23 minutes ago, wathe said:

But, we also have Big Government (and the high taxes that go along with that) =  well-funded schools, well-paid teachers, socialized medicine, loads of other social supports, and, heck, the current government even has a universal basic income on its agenda. 

Again, I think this sort of thing is at least partly about tribalism. When *your* people are in power and doing what you think they should, it is easy to feel good about Big Government. I'm not saying anything about you personally (I don't know you, I'm sure you're a lovely person), but I DO think a lot of this is tribalism. When the people in power are "like you" you will like that, and when they aren't, you won't. If suddenly the culture of the people at the top in Canada looked more like, say, Mississippi or Alaska, you would be less likely to trust them, and when they made some decisions you didn't like, you would start changing how you felt about the power of government. It's akin to "I like when people who are like me make decisions for everyone." In the US, there's a lot of distrust because we don't think the people who disagree with us have our best interests in mind. And there's lots of evidence of that now in Canada, with the supreme court and the laws that are basically criminalizing lots of religious beliefs and telling people they don't have freedom of speech for certain subjects, and just in the last few years the "trust in institutions" score in Canada, once very high, is dropping quickly. These actions by the Canadian government are incredibly concerning -- unless you happen to hold the exact same beliefs as the government does. But again, that's no different from saying "Speech controls and criminalizing beliefs are terrible if they were directed at me, because I believe correct things, but great when directed at others I think are wrong."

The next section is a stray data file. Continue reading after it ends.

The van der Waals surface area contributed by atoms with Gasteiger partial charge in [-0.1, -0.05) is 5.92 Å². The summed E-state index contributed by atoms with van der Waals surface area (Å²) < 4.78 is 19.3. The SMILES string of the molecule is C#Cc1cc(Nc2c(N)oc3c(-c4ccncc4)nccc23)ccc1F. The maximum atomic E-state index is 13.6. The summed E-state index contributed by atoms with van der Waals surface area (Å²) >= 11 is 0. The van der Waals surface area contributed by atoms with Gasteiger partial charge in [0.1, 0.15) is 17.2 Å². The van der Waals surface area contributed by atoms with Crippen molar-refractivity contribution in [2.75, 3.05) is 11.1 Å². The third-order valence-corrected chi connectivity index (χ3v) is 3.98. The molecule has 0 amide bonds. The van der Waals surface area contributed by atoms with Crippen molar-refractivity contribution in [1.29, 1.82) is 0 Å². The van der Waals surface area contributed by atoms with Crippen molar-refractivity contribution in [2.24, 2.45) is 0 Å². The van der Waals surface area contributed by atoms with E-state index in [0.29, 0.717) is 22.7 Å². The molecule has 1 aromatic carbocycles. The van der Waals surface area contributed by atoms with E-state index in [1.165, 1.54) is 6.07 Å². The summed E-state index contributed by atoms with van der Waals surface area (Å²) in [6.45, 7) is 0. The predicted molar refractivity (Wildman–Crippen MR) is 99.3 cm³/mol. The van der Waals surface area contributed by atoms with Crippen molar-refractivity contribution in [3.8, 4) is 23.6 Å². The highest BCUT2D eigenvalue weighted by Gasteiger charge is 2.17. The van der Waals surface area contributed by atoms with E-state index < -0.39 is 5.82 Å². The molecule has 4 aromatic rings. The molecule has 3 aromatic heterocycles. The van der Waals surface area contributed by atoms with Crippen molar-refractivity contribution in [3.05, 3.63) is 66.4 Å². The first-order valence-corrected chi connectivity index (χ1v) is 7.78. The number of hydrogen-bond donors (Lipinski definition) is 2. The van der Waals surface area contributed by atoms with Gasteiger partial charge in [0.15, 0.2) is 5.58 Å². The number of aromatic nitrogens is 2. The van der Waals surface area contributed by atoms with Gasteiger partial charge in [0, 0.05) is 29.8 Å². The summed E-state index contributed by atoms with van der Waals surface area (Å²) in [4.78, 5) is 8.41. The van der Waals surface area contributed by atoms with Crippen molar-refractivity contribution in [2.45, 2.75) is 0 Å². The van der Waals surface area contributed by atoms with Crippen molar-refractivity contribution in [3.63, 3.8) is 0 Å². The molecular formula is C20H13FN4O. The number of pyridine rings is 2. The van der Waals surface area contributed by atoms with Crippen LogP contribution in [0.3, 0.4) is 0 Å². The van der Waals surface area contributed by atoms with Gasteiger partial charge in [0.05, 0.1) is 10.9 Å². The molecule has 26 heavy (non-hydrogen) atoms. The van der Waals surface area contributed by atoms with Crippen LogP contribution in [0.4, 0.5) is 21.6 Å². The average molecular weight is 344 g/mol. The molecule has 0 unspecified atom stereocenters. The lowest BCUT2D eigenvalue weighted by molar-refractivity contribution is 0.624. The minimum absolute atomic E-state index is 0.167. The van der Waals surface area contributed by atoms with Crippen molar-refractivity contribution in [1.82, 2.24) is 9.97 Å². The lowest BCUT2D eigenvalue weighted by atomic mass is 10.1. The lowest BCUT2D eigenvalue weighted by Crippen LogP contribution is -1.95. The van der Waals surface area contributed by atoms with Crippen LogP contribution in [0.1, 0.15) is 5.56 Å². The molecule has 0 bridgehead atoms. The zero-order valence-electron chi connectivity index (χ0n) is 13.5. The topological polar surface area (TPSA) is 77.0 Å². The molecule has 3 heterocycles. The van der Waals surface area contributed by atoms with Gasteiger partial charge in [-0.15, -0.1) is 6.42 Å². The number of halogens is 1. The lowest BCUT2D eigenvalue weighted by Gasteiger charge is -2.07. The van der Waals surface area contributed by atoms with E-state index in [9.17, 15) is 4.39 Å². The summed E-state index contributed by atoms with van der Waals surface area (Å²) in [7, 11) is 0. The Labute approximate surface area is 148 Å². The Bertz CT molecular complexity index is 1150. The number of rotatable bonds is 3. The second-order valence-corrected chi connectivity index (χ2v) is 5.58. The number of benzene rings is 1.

Sorry, this is getting off track. But it is at the heart of regulations - who decides? And what if they aren't like you at all?

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10 minutes ago, Emily ZL said:

When *your* people are in power and doing what you think they should, it is easy to feel good about Big Government.

I’d like us as a society to agree that education should be evidence-based, no matter what “side” we’re on. As is, NEITHER side believes that, as far as I can tell. 

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31 minutes ago, Emily ZL said:

It's definitely complicated, and I don't have experience with each place. But I can ask: is there regular rioting in those places when one side doesn't win an election? Are there groups in these places that call for the police to be defunded and believe the system is in all ways stacked against them? If someone in power talks about "our culture" or "our society" is there a sense among many that that phrase is embarrassing or offensive? So yes, I don't know why this is more of a factor in some places and not in others.